• 25. Ganesh P.  |  October 21, 2011 at 2:02 am

      There is a lot of humour in your description. That should help you live long and healthy. May God bless.

      Reply
  • 26. DAVID E. BUTLER  |  September 11, 2011 at 11:35 pm

    You are lucky my doctors act like I don’t know shit from shin-ola, and that I have a vivid imagination, I’m 55 and the Doctor had the gall to tell me “it’s old age!” I think I need to find a Good Horse Doctor

    Reply
    • 27. Web Pixie  |  January 6, 2012 at 8:05 pm

      I felt the same way at the time, back in 2003. My cat’s vet. gave me a more fitting diagnosis than any of the docs did. That is, until I finally went to a convenience clinic and got referred to a neurologist – finally! He sent me straight to a surgeon but I was too much in denial, I suppose, to realize the reason he did that was because he KNEW I needed some kind of surgery. Fortunately, that experience prompted me to go to a neurosurgeon for a 2nd opinon. I wish I would’ve found him sooner or maybe I wouldn’t have all this hand pain now – but at least the surgery happened soon enough for me to be able to retrain my legs to walk somewhat normally again. Thank heaven for small favors! Honestly, I wish everyone here to have at least as much success. Best wishes to all – do not give up!

      Reply
      • 28. DAVID E. BUTLER  |  January 6, 2012 at 8:37 pm

        Hell around here you are just supposed to sit with hands folded and ask nothing, forget the 10 questions, just sign the check…. Be grateful we let you in the office, now go…..

  • 29. Sampath  |  November 6, 2011 at 1:32 am

    I have been suffering from pain in neck (C5-C6) since 2002. As I was doing well despite pain it didn’t cause much concern till lately when I had some tingling and mild pain in my left foot followed by pain in hips. I also suffer from fatigue.

    I was diagnosed with myelomalacia (especially at D10-D11). There is some problem at L2-L3, L4-L5 and L5-S1 levels also. Physicians say not to worry and go on with my work, but surgeons ask me to go for a surgery. I am scared of surgery.

    I am confused—-any comments, please.

    Reply
    • 30. Web Pixie  |  January 6, 2012 at 9:03 pm

      No one can blame you for being scared of surgery! I was too and I’m certainly not qualified to recommend for or against it. Because of the tingling and mild pain you mentioned, though, I will share with you what a physician relative said to me.

      I had the daylights scared out of me when surgery was recommended. The pain and tingling in my hands, feet, and hips too was also frightening but I really wanted to believe it would go away. The thought of surgery near my spinal cord, at my neck, seemed more scary than just living with the weird sensations – except that they kept getting worse. It seemed like every day there was some new sensation, or lack thereof, somewhere.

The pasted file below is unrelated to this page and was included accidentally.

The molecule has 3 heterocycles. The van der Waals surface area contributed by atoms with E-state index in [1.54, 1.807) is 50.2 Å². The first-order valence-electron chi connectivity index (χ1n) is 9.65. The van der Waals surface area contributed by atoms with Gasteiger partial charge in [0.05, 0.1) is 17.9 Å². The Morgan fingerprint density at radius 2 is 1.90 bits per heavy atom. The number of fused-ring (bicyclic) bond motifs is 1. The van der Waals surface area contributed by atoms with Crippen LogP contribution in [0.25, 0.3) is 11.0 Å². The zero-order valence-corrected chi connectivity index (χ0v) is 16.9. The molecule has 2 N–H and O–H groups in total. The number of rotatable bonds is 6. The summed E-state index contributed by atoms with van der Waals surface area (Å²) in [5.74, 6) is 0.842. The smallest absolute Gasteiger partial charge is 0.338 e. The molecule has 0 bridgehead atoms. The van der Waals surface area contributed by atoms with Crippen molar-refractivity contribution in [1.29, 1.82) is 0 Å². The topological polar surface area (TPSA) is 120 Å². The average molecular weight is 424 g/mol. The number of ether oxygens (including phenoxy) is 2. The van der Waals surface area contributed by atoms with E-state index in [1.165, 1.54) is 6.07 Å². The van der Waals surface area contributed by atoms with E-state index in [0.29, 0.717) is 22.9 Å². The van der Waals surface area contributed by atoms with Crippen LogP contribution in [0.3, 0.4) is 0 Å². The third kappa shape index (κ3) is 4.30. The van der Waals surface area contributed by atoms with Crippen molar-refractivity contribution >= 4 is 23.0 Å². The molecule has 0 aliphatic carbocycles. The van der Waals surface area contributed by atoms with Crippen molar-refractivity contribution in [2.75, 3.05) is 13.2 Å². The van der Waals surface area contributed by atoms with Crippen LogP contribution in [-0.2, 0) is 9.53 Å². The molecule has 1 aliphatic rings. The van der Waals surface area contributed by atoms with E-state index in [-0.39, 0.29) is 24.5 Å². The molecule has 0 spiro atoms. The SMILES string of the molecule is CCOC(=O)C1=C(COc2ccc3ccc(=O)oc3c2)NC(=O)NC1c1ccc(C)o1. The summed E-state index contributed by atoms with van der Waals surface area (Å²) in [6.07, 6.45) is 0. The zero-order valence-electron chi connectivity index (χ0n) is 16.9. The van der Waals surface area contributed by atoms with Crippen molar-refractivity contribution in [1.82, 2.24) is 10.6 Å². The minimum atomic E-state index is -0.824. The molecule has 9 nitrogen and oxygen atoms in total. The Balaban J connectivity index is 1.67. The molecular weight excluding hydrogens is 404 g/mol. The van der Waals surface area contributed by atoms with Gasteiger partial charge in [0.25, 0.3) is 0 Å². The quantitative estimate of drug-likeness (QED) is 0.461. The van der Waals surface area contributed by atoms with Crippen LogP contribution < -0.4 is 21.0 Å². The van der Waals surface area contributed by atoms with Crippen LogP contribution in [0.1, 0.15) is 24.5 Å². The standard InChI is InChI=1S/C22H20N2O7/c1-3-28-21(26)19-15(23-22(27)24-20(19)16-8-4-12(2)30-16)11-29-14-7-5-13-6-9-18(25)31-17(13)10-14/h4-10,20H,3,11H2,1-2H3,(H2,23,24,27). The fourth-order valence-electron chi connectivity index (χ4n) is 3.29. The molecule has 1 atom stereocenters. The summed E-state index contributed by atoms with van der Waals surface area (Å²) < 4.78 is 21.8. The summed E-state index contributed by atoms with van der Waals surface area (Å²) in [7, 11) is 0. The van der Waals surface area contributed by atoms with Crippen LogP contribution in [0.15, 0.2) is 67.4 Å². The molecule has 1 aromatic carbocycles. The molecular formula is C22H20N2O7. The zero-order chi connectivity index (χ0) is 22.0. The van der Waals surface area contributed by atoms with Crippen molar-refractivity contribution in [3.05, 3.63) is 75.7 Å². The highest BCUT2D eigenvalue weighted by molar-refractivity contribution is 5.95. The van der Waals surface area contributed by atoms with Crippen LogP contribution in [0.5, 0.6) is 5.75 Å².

Then a relative of mine who is a doctor told me that I could wait if I wanted, but she would suggest that I have the surgery before I lose more function. I hadn’t yet acknowledged to myself how much function I had already lost. After reading what could happen, I certainly didn’t want to lose more! I took her advice and, today, I’m glad I did.

      I have no idea how similar your situation is to mine, so there is no way I could or would make any suggestions about what you should do. I simply wish you the best in whatever course you choose to take.

      Please keep in touch! I believe our comments to each other help us all, at least a little bit, to deal with this confusing diagnosis. Every situation is unique and we each must choose our own path, but it has really helped me to know I’m not alone with this. From reading the other comments, many others feel the same way.

      Feel better soon!

      Reply
      • 31. DAVID E. BUTLER  |  January 7, 2012 at 3:23 am

        I’d like to know where all this surgery is go’n on, Doc’s don’t talk down here…

  • 32. Inclaire  |  December 9, 2011 at 4:22 am

    I have just been diagnosed with mylomylacia,i was diagnosed with syringomylia in 1997, then had a bag fall on my head in 2008. cutting g a long story short, I was afraid of the surgery offered, but having read your stories, I will definitely have the surgery. Thank you all

    Reply
    • 33. DAVID E. BUTLER  |  December 23, 2011 at 4:27 pm

      Hell, they didn’t even offer me any options, I’ve got Bi-lateral frontal brain damage (constant with migraines, except it’s the bad neck not migraines. But you know Doctors aren’t wrong and we know nothing!), the doc just left the room, say’n nothing! Get fixed If you have hope! Good luck….